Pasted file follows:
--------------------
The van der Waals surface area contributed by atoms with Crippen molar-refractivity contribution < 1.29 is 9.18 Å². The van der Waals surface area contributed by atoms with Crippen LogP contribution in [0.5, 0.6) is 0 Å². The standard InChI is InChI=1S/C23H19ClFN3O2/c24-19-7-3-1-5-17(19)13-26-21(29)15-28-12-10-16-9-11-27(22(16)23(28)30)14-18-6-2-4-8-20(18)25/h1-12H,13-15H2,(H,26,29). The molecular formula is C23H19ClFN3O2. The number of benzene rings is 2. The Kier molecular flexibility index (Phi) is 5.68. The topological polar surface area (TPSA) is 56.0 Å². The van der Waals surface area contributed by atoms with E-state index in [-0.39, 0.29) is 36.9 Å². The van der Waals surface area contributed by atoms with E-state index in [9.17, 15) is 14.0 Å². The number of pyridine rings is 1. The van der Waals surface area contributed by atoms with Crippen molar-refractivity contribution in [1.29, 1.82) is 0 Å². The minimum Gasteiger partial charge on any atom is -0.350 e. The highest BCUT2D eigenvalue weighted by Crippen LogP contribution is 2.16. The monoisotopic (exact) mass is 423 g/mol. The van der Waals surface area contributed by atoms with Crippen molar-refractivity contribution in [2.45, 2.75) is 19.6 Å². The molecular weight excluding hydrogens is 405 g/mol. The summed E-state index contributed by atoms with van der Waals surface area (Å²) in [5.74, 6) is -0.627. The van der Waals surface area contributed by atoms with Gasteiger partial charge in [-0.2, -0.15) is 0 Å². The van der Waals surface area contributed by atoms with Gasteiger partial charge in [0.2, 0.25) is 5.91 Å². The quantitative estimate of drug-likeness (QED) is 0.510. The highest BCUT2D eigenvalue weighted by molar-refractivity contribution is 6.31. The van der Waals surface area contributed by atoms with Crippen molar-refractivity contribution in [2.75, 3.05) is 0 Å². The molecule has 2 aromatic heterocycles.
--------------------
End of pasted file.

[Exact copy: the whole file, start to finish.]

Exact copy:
The van der Waals surface area contributed by atoms with Crippen molar-refractivity contribution < 1.29 is 9.18 Å². The van der Waals surface area contributed by atoms with Crippen LogP contribution in [0.5, 0.6) is 0 Å². The standard InChI is InChI=1S/C23H19ClFN3O2/c24-19-7-3-1-5-17(19)13-26-21(29)15-28-12-10-16-9-11-27(22(16)23(28)30)14-18-6-2-4-8-20(18)25/h1-12H,13-15H2,(H,26,29). The molecular formula is C23H19ClFN3O2. The number of benzene rings is 2. The Kier molecular flexibility index (Phi) is 5.68. The topological polar surface area (TPSA) is 56.0 Å². The van der Waals surface area contributed by atoms with E-state index in [-0.39, 0.29) is 36.9 Å². The van der Waals surface area contributed by atoms with E-state index in [9.17, 15) is 14.0 Å². The number of pyridine rings is 1. The van der Waals surface area contributed by atoms with Crippen molar-refractivity contribution in [1.29, 1.82) is 0 Å². The minimum Gasteiger partial charge on any atom is -0.350 e. The highest BCUT2D eigenvalue weighted by Crippen LogP contribution is 2.16. The monoisotopic (exact) mass is 423 g/mol. The van der Waals surface area contributed by atoms with Crippen molar-refractivity contribution in [2.45, 2.75) is 19.6 Å². The molecular weight excluding hydrogens is 405 g/mol. The summed E-state index contributed by atoms with van der Waals surface area (Å²) in [5.74, 6) is -0.627. The van der Waals surface area contributed by atoms with Gasteiger partial charge in [-0.2, -0.15) is 0 Å². The van der Waals surface area contributed by atoms with Gasteiger partial charge in [0.2, 0.25) is 5.91 Å². The quantitative estimate of drug-likeness (QED) is 0.510. The highest BCUT2D eigenvalue weighted by molar-refractivity contribution is 6.31. The van der Waals surface area contributed by atoms with Crippen molar-refractivity contribution in [2.75, 3.05) is 0 Å². The molecule has 2 aromatic heterocycles.